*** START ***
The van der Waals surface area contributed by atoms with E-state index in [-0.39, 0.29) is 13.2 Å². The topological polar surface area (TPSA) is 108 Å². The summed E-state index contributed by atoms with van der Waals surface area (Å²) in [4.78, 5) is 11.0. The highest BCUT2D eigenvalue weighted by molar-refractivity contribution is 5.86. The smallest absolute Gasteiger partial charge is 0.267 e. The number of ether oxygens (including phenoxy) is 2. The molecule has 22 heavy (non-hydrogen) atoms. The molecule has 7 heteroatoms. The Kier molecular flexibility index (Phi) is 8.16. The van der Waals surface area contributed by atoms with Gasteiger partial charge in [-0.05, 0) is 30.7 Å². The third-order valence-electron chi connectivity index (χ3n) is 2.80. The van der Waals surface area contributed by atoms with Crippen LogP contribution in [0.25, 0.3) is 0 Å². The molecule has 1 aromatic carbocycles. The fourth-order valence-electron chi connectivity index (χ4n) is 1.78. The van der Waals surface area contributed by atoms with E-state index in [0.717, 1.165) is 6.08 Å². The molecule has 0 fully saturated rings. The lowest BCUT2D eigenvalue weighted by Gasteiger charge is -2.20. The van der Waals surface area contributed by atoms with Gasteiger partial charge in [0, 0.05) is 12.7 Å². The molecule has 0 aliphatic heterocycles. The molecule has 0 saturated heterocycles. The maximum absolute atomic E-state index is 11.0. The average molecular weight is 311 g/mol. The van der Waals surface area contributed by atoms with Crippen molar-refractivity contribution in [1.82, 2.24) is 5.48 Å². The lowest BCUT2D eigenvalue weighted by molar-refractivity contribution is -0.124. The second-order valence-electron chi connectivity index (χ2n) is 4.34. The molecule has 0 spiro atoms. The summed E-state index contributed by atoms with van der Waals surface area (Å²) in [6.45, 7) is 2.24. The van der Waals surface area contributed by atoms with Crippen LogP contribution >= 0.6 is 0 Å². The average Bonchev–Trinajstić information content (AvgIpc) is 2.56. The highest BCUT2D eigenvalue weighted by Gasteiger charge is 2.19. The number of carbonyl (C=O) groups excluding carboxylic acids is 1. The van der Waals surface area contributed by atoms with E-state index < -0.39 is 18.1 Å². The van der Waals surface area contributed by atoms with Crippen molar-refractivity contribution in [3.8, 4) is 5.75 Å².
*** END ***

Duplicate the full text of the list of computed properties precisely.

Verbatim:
The van der Waals surface area contributed by atoms with E-state index in [-0.39, 0.29) is 13.2 Å². The topological polar surface area (TPSA) is 108 Å². The summed E-state index contributed by atoms with van der Waals surface area (Å²) in [4.78, 5) is 11.0. The highest BCUT2D eigenvalue weighted by molar-refractivity contribution is 5.86. The smallest absolute Gasteiger partial charge is 0.267 e. The number of ether oxygens (including phenoxy) is 2. The molecule has 22 heavy (non-hydrogen) atoms. The molecule has 7 heteroatoms. The Kier molecular flexibility index (Phi) is 8.16. The van der Waals surface area contributed by atoms with Gasteiger partial charge in [-0.05, 0) is 30.7 Å². The third-order valence-electron chi connectivity index (χ3n) is 2.80. The van der Waals surface area contributed by atoms with Crippen LogP contribution in [0.25, 0.3) is 0 Å². The molecule has 1 aromatic carbocycles. The fourth-order valence-electron chi connectivity index (χ4n) is 1.78. The van der Waals surface area contributed by atoms with E-state index in [0.717, 1.165) is 6.08 Å². The molecule has 0 fully saturated rings. The lowest BCUT2D eigenvalue weighted by Gasteiger charge is -2.20. The van der Waals surface area contributed by atoms with Gasteiger partial charge in [0, 0.05) is 12.7 Å². The molecule has 0 aliphatic heterocycles. The molecule has 0 saturated heterocycles. The maximum absolute atomic E-state index is 11.0. The average molecular weight is 311 g/mol. The van der Waals surface area contributed by atoms with Crippen molar-refractivity contribution in [1.82, 2.24) is 5.48 Å². The lowest BCUT2D eigenvalue weighted by molar-refractivity contribution is -0.124. The second-order valence-electron chi connectivity index (χ2n) is 4.34. The molecule has 0 spiro atoms. The summed E-state index contributed by atoms with van der Waals surface area (Å²) in [6.45, 7) is 2.24. The van der Waals surface area contributed by atoms with Crippen LogP contribution >= 0.6 is 0 Å². The average Bonchev–Trinajstić information content (AvgIpc) is 2.56. The highest BCUT2D eigenvalue weighted by Gasteiger charge is 2.19. The number of carbonyl (C=O) groups excluding carboxylic acids is 1. The van der Waals surface area contributed by atoms with E-state index < -0.39 is 18.1 Å². The van der Waals surface area contributed by atoms with Crippen molar-refractivity contribution in [3.8, 4) is 5.75 Å².